Since the accord of September 2006 there have been many announcements from the newly established Fata secretariat about the development work that is to start in the tribal areas but there is at least in published reports little to show for it. We must accept and persuade our friends both across the border and elsewhere that this is going to take time but our assertions would carry more weight if we could point to concrete steps that have been taken on the ground to generate employment and to provide the political and material support that can help rebuild the standing and authority of the traditional elders of the region.
President Bush had spoken in his February 15 speech of special assistance for development in the tribal areas. This must be made to materialise. The proposal for the Reconstruction Opportunity Zones must be pursued more vigorously, and in anticipation of the setting up of industries in the region local youth must be given vocational training either in new centres in the region or in existing ones in settled districts and they should be paid a stipend while receiving this training.
How do we overcome the problem of the foreign militants whose presence in the tribal areas prompts allegations that Al Qaeda has now established secure hideouts in the region and has even set up camps to train operatives for terrorist strikes against American and European targets? While not denying the sacrosanct nature of the “Pashtunwali” tradition let us not forget that if Bin Laden escaped from the cordon placed around Tora Bora by warlords paid by the Americans, he did so only by paying even more than what the Americans had done. We should be scouring our human resource base to find the people who can perform this task. It is not, if we put our full effort into it, an impossible task.
The writer is a former foreign secretary.
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14 militants arrested in four provinces
KABUL, Mar 7 (Pajhwok Afghan News): Fourteen suspected militants have been detained in four different areas during military operations by foreign and Afghan forces, officials said Wednesday.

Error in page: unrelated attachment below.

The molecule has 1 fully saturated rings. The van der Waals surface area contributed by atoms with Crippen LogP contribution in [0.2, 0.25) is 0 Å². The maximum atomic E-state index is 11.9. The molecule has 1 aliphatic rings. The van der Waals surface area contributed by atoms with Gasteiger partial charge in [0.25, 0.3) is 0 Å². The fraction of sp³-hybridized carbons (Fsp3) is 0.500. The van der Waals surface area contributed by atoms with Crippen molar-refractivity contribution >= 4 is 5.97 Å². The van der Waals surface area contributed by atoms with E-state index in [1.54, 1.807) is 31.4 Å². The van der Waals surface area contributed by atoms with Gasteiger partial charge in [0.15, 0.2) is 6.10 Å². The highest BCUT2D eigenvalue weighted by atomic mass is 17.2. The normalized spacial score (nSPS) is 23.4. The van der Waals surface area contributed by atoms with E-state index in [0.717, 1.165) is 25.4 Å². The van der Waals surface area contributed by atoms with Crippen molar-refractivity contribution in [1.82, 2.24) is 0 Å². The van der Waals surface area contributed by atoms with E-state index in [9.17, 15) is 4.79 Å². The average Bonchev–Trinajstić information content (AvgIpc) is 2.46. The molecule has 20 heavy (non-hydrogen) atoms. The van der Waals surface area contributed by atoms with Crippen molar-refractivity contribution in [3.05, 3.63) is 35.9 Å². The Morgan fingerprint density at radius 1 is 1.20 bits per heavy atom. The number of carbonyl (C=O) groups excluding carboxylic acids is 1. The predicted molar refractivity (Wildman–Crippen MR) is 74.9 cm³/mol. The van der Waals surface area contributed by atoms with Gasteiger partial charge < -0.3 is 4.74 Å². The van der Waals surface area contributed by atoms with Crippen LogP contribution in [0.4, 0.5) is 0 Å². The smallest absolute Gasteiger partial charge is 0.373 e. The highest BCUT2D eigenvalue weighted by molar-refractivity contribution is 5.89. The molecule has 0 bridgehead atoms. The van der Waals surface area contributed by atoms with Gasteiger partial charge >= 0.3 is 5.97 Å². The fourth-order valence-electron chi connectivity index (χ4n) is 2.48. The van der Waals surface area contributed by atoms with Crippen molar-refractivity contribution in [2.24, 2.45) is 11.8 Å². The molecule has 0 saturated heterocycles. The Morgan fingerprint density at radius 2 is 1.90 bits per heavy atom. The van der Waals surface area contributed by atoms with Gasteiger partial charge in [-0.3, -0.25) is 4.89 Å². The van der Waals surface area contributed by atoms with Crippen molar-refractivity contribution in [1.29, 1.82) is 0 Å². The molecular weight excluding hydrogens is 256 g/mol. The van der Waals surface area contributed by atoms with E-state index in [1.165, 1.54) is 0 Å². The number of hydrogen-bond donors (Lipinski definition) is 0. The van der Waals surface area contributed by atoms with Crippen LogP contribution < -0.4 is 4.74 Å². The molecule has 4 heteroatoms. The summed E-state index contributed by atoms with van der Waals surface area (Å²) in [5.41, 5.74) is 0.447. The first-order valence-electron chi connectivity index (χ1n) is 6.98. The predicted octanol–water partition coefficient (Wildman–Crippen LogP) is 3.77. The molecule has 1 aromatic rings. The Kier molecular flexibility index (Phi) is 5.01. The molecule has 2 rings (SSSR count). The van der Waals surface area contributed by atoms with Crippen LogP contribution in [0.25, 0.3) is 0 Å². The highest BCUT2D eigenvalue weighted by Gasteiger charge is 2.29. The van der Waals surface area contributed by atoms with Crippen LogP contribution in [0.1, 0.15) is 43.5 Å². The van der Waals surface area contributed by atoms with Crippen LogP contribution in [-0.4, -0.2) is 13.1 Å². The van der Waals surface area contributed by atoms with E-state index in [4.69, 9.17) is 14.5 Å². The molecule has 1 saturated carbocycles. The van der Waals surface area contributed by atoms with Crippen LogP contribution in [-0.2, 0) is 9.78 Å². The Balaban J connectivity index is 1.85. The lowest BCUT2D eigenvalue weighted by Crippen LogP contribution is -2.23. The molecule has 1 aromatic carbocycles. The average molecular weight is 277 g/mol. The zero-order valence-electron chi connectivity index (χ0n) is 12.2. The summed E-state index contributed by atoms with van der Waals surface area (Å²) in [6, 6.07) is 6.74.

A suspected al-Qaeda facilitator and improvised explosive device expert along with five other suspected militants were captured during a raid by government and US-led coalition troops in the eastern Nangarhar province. A statement from the coalition forces said the six were held during an assault on a compound near the provincial capital, Jalalabad city early Wednesday morning.
Credible information indicated that a suspected terrorist with strong ties to al-Qaeda and the Tora Bora Front was within the compound, the statement claimed.
Elsewhere, five suspected militants were arrested during an joint operation by Afghan and coalition forces on the evening of March 5 west of the southeastern Khost city.
Another statement from the coalition said the men were arrested following a thorough search of the buildings, which also uncovered a cache of grenades and armour-piercing rounds. The grenades and ammunition were destroyed at the scene.
In the southern Kandahar province, Afghan National Army forces captured a local Taliban commander while he was trying to escape on Tuesday. The defence ministry spokesman Zahir Azimi said Mullah Mahmood, who was leading a local squad of Taliban fighters in Panjwayee district, was arrested by an ANA checkpoint while trying to flee the area.
The Taliban, through its spokesman Qari Yousuf Ahmadi, have rejected any links with the detained man.
In the western Farah province, police officials say they have captured two people suspected to be Taliban commanders involved in recent attacks on government and foreign forces in the area. Provincial police chief Sayed Aqa Saqib told Pajhwok Afghan News Mullah Fatih Muhammad and Mullah Daud were arrested in near Farah city and in Dilaram district respectively during separate operations on Tuesday.
They both are said to be involved in planning attacks in the Farah province, especially in Dilaram and Bakwa districts.